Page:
Articles -- COMPAMED Trade Fair

News at

Image: a newspaper with the word "News" printed thickly and a coffee cup; Copyright: PantherMedia / vanillla

© PantherMedia / vanillla

COMPAMED Newsletter

Social Media

Overview: Articles

Page of 5
Image:Copper-doped catalyst in layered silicates composite into filaments; Copyright: Fraunhofer IFAM

Self-cleaning surfaces protect against the transmission of bacteria and viruses


In times of high risk of infection, effective protective measures are needed. Avoiding transmission routes via contaminated surfaces is an important part. It is known that photocatalytically active coatings reduce the microbial load.
Read more
Image: The automated insulin delivery system; Copyright: CamDiab Ltd

Automated insulin delivery for young children with diabetes via Android app


Families with young children who have type 1 diabetes use insulin pumps that require a lot of effort to operate. Scientists from all over Europe, including researchers from Leipzig University Hospital, the only site involved in Germany, have shown for the first time in a clinical trial that automated insulin delivery is safe and effective even at the age of one to seven years.
Read more
Image: Illustration of an atomically-thin material layer stretched over a nanowire.; Copyright: Jörg Bandmann/ct.qmat

"Crazy" light emitters: Physicists see an unusual quantum phenomenon


Scientists of the Cluster of Excellence ct.qmat–Complexity and Topology in Quantum Matter have experimentally discovered an unusual quantum phenomenon for the motion of luminescent electronic quasiparticles in atomically-thin semiconductors. The results were published in the Physical Review Letters journal.
Read more
Image: The Harmony COVID-19 test; Copyright: Mark Stone/University of Washington

Fast and cheap test can detect COVID-19 virus' genome without need for PCR


Researchers at the University of Washington have developed a new test for COVID-19 that combines the speed of over-the-counter antigen tests with the accuracy of PCR tests that are processed in medical labs and hospitals.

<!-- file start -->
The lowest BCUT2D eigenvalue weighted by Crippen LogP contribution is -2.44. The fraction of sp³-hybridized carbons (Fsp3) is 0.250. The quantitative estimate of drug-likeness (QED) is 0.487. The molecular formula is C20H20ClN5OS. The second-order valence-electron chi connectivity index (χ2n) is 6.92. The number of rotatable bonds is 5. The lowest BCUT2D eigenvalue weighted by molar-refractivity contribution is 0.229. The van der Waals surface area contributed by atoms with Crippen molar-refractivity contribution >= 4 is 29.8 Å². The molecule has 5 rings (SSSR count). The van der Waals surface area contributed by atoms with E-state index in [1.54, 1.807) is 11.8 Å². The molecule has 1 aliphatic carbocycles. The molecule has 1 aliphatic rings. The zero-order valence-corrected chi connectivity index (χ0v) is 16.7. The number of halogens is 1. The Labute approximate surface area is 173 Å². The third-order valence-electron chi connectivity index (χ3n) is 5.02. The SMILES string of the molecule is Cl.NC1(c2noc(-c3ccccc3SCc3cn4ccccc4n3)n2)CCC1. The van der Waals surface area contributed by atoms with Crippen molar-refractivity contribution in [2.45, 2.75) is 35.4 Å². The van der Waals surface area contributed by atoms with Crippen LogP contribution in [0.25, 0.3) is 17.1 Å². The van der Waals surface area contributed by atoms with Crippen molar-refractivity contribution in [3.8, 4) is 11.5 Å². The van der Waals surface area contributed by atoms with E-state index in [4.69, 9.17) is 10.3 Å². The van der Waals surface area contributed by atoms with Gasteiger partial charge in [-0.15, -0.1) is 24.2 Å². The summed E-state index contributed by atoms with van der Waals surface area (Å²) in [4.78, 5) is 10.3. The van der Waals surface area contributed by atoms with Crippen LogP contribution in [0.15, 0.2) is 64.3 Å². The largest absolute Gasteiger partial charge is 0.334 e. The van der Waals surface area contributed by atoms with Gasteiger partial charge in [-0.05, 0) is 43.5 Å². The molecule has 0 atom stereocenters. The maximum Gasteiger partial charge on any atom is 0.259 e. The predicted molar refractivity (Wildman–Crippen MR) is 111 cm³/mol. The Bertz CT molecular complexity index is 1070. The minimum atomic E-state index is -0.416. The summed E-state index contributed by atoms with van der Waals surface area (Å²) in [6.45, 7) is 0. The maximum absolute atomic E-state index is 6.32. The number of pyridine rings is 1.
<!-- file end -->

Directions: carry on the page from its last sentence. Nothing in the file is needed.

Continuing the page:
Read more
Image: Mickael L. Perrin in his lab; Copyright: Beat Geyer / Empa

Mini electricity generator made from quantum dots


Mickael L. Perrin wants to build tiny power plants from graphene nanoribbons that generate electricity from heat. His ambitious project won him one of the prestigious ERC Starting Grants from the EU and one of the 32 Eccellenza Professorial Fellowships by the Swiss National Science Foundation (SNSF).
Read more
Image: Image of a blue flow sensor; Copyright: SICK AG

Smart sensor detects leaks


The cumbersome search for leaks in air compressor units could soon be made much easier: Along with SICK AG, Fraunhofer IPA is developing an ancillary leak detection service for a smart flow sensor. Self-learning algorithms evaluate the readings and in so doing identify leaks.
Read more
Image: A black electroactive polymer material; Copyright: Olov Planthaber/LiU

Bone growth inspired "microrobots" that can create their own bone


Inspired by the growth of bones in the skeleton, researchers at the universities of Linköping in Sweden and Okayama in Japan have developed a combination of materials that can morph into various shapes before hardening.
Read more
Image: Images of microparticles; Copyright: Simon Wieland / Universität Bayreuth

Learning from dust: compare health risks of microparticles


Researchers at the University of Bayreuth want to find out the consequences of inhaled microplastics. In order to better understand them, they have conducted an interdisciplinary study to find out how the health risks of particles such as soot, grinding dust or asbestos are related to their physical properties.
Read more
Image: Image of sensor being developed at SFU; Copyright: Simon Fraser University

What your sweat says about your health


Sweating it out through exercise may be a New Year's resolution but it could also help to provide new insights into the state of your health, according to new sensing technology being developed at Simon Fraser University.
Read more
Image: Example for morphable materials; Copyright: Bertoldi Lab/Harvard SEAS

Machine learning for morphable materials


Flat materials that can morph into three-dimensional shapes have potential applications in architecture, medicine, robotics, space travel, and much more. But programming these shape changes requires complex and time-consuming computations.
Read more
Page of 5